Wednesday Poem

San Francisco

All the way west, where Isadora Duncan was born
and saw her family ruined
in finance, to which her response
was drop out of class, teach dance: I’m reading the latest
conference abstracts, which assure
us that the right distance
answers any statistical question.
Mine is distrust in the premise, life
as an aggregate task,
where the threshold of significance, technically, lapses
to insignificant anything that risked going missing.
Isn’t that what the coast
means, after all: past the chance for time and space?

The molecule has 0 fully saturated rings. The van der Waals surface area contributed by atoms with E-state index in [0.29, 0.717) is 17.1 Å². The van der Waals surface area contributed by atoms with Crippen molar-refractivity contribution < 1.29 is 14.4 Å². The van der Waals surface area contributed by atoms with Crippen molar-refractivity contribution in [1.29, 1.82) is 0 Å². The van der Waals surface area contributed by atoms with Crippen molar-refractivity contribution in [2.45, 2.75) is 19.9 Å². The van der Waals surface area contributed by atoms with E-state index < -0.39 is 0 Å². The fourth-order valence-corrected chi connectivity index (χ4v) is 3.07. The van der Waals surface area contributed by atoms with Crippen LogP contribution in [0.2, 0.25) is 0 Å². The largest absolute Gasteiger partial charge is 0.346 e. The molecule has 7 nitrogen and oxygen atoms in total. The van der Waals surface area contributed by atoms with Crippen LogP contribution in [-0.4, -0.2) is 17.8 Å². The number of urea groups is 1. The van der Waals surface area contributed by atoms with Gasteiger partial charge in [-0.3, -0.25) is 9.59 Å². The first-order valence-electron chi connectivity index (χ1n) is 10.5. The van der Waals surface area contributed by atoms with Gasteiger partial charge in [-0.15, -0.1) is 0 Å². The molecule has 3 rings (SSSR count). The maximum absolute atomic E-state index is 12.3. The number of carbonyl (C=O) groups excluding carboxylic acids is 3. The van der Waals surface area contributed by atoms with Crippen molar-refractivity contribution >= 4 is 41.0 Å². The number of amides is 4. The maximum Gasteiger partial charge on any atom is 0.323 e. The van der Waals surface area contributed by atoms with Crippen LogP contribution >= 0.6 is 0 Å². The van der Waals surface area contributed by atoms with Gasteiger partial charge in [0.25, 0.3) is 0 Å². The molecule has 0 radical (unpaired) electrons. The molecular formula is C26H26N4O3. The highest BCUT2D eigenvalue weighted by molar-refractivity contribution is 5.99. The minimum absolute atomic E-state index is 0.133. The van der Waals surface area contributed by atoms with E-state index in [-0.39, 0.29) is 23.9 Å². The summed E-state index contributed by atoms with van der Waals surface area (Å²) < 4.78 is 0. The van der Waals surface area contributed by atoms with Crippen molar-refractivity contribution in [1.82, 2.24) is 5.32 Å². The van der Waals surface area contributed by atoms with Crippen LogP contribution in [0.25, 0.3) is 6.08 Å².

All? Everything counts
because everything lasts.
Duncan’s children were drowned. Her school was unheated.
Her last words—to love!—were shameful and thus misquoted.
Out here, they build on the faults
because they know nowhere else. The man who promised
me forever, then left, would shudder
in his sleep as if dreaming a past of quakes
or a future: I held on. It doesn’t matter
that no one predicts their own happiness
and everyone is in pain,
that the best use of a mind is to unmake its own inaccurate
faith that what comes next
will be utterly different and utterly the same.
Or the best use of the body, not the mind.
Duncan, running: she “left herself behind.”

by Siobhan Phillips
The Ecotheo Review, 4/29/15